Goldberg and Burnham grew up in very different cultures, which may help explain why Goldberg’s opinions often seem to have come out of left field. He defends government-enforced affirmative action for blacks, even while counterfactually depicting himself as a libertarian. Moreover, Goldberg “thinks” but never shows that accelerated immigration from Third World countries is helping to raise the living standards of American workers. But let me resist the impulse to be overly critical. Goldberg is trying to make it in a conservative movement that is entirely different from the one that Burnham helped shape.
In the 1960s there was no conservative media or massive donor base that rewarded conservative journalists with TV appearances and raised them to national celebrity. William F. Buckley was an exception to this rule, but I don’t remember any other self-proclaimed conservative whom one got to see very often on TV. The present conservative movement requires its stars to accept certain consensus positions that all nice people are supposed to hold, e.g., never speaking out against gay marriage or “moderate” feminism. Although the same stars hope to market themselves as “conservatives,” they also feel obliged to engage in virtue-signaling, for example, by attacking white racism and praising the civil rights revolution almost ritualistically. On November 27, Laura Ingraham spent a large part of her evening program on Fox gushing with joy over the forthcoming wedding of Prince Harry and actress Meghan Markle. When a black guest asked Laura if she noticed that Meghan was part black, she feigned offense that someone would even bring up that subject. Fox-Insider tried to make it appear that Laura bested her guest by exclaiming “Must we put our racial hangups on the happy couple?” Needless to say, the guest had figured out the real motive for Laura’s weird outburst of joy.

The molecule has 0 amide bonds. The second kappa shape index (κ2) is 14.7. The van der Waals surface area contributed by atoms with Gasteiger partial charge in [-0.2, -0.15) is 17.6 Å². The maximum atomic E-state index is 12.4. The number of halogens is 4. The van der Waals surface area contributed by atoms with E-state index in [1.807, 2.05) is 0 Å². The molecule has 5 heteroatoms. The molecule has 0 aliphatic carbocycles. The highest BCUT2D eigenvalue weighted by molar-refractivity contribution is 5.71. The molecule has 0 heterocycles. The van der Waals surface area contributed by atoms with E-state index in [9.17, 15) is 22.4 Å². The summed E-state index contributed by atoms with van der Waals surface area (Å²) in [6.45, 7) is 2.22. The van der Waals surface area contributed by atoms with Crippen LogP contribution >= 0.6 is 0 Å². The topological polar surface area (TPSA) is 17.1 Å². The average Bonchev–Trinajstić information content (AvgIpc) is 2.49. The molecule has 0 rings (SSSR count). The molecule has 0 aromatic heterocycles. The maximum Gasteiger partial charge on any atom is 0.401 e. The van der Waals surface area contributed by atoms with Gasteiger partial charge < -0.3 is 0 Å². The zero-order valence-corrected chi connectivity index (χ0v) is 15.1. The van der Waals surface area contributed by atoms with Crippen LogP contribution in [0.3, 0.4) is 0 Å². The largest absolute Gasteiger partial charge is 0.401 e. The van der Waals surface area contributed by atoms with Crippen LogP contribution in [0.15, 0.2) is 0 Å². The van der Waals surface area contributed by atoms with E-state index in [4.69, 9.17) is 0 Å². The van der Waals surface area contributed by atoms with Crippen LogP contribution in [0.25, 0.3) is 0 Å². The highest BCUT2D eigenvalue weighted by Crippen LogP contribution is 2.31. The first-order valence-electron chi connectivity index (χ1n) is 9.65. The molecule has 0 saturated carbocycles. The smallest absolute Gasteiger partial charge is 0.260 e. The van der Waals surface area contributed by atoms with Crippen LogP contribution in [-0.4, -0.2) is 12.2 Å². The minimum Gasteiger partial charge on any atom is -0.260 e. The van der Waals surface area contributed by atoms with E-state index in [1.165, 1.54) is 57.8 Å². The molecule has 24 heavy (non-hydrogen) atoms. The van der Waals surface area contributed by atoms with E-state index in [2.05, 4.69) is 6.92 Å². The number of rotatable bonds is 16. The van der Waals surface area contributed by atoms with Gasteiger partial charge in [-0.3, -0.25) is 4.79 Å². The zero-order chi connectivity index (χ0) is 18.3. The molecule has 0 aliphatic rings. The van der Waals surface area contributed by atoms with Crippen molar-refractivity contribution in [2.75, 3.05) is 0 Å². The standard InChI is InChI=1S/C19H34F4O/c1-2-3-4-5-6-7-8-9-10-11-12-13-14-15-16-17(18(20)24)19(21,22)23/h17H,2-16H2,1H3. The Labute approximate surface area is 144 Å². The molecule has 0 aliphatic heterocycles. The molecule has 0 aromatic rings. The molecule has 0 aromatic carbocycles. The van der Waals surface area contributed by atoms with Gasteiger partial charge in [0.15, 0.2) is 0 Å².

Most of those who wrote for National Review, Modern Age, and other conservative publications of the post-World War II years (most of which had very limited circulation) would have recoiled from such theatrics. They were not media personalities, but pugnacious intellectuals or secluded men of letters like Russell Kirk. Being conservative brought those who accepted this label few monetary or professional rewards. Journalists and academics who called themselves “conservative,” were neither intellectually inferior nor less conservative than those who took their place. But they were far more driven by ideas and less subject to media pressures.
Editor's note: This article was originally published at American Thinker and has been reproduced with permission of its author.
Paul E. Gottfried is Raffensperger Professor of Humanities Emeritus at Elizabethtown College, where he taught for twenty-five years. He is a Guggenheim recipient and a Yale PhD. He writes for many websites and scholarly journals and is the author of thirteen books, most recently Fascism: Career of a Concept and Revisions and Dissents. His books have been translated into multiple languages and seem to enjoy special success in Eastern Europe. He serves as head of the editorial board of The San Francisco Review of Books.